Mali: Not as much complicated, as personal.

Posted: March 23, 2012 in Uncategorized
Tags: , , , ,

The unrest was beginning to really surface when I was in Bamako in late January and early February. When we returned from seven nights in a village in the bush, it was mostly an inconvenience to us. We couldn’t go downtown and shop in the tourist market because of families of soldiers protesting what they considered the inappropriate response of the President to the rebellion in the north. But now it is more than an inconvenience. It is more than complicated. It is personal.

I have good friends in the country that has had its borders cut off from the outside world. It is difficult to appreciate the point of view of the soldiers when I see pictures of them looting and drunk. Yet, that is one of the things that is so prevalent throughout West Africa, inconsistencies.

We are often insensitive as westerners. It is not out of sight, out of mind, anymore. We can see through the bombardment of so much news. But we seem to grow hardened to the plight of the world.

I still remember the last night of my first trip to Mali in 2007. A friend there said, “Are you alright?”
I said, “How can anyone see what I have seen and be alright?” The hunger, the poverty, the fear, so many things that rip your heart. So when I heard the news early yesterday, I could not help but weep. Weep and pray. I have too many friends there. I have seen so many beautiful children, and people. I have enjoyed their smiles. I have enjoyed their hospitality, even when they had so little to share.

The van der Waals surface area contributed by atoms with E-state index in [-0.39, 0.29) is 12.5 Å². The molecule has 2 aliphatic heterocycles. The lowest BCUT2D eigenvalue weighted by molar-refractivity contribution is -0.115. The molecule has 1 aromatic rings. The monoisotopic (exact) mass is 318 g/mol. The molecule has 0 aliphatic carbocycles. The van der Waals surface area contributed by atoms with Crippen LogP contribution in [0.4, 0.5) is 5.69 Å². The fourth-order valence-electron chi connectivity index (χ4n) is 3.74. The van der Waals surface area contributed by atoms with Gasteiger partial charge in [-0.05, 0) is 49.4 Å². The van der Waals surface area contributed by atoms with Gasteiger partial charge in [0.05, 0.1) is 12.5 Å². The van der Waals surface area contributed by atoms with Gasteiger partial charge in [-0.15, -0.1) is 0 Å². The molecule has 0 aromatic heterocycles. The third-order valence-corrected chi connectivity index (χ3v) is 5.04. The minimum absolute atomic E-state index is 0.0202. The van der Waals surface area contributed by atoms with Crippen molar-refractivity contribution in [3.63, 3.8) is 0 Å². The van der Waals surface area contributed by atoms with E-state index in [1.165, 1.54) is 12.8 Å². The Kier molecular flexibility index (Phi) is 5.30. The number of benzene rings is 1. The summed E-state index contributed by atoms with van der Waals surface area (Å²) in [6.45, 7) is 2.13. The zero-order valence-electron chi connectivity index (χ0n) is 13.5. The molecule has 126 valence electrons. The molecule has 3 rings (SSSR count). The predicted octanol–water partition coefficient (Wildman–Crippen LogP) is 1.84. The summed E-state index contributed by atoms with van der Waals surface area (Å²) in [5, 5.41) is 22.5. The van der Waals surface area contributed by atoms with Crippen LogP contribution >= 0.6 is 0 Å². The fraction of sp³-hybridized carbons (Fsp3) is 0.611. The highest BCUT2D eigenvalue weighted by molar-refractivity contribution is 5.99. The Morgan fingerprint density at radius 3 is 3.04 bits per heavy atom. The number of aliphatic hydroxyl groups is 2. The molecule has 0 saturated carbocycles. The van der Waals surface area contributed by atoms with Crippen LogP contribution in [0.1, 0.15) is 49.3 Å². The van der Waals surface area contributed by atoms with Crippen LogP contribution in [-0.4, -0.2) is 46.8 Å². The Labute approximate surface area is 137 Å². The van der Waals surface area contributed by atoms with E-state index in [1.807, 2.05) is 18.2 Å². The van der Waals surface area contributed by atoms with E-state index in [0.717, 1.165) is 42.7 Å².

So today, don’t tell me it is complicated. Don’t tell me it is Obama’s fault, or Bush’s fault, or the devil’s fault. It is all of our fault when we selfishly ignore what is going on in our world. I want to walk out the front door of my mud hut in the village and be greeted by the warm smiles, and the hot sun. I want to smell the pungent odor of the shay nuts cooking. I want to watch the children kicking the soccer ball in the rock strewn field. I want to drink the tea with the men sitting around the charcoal fires and tell stories.

It is very personal. The villagers tell me that is my home. So my heart is heavy. I not only have my Malian friends, but I have some American friends there as well. For all my friends today my heart is heavy. I will weep for them. I will pray diligently for them. I will long to see them. It’s not complicated, it’s personal.

  1. Jay says:

    Just wow. Pretty much sums it up.

  2. Heavy hearts lifted up to the Most High God today. He knows the situation, He knows the people, He knows our struggles. It is personal. Our God says it is personal to Him too.

  3. Sara Lansford says:

    Hi, a friend of mine sent me a link to your blog entry. I’m very intrigued because the two dates that you mentioned, I was in the country as well, and lived there from 2007-2009. Did you live there long term? What were you doing? Which people group did you work with?


    • Sara, our church sends teams several times a year. I have been about 15 times.we may have crossed paths. We work with the Bambara.

      • Sara Lansford says:

        Now I’m putting it all together! Yep, I was a Timbuktu girl. We were living in the guesthouse when y’all led our retreat summer 2009! Such a small world.

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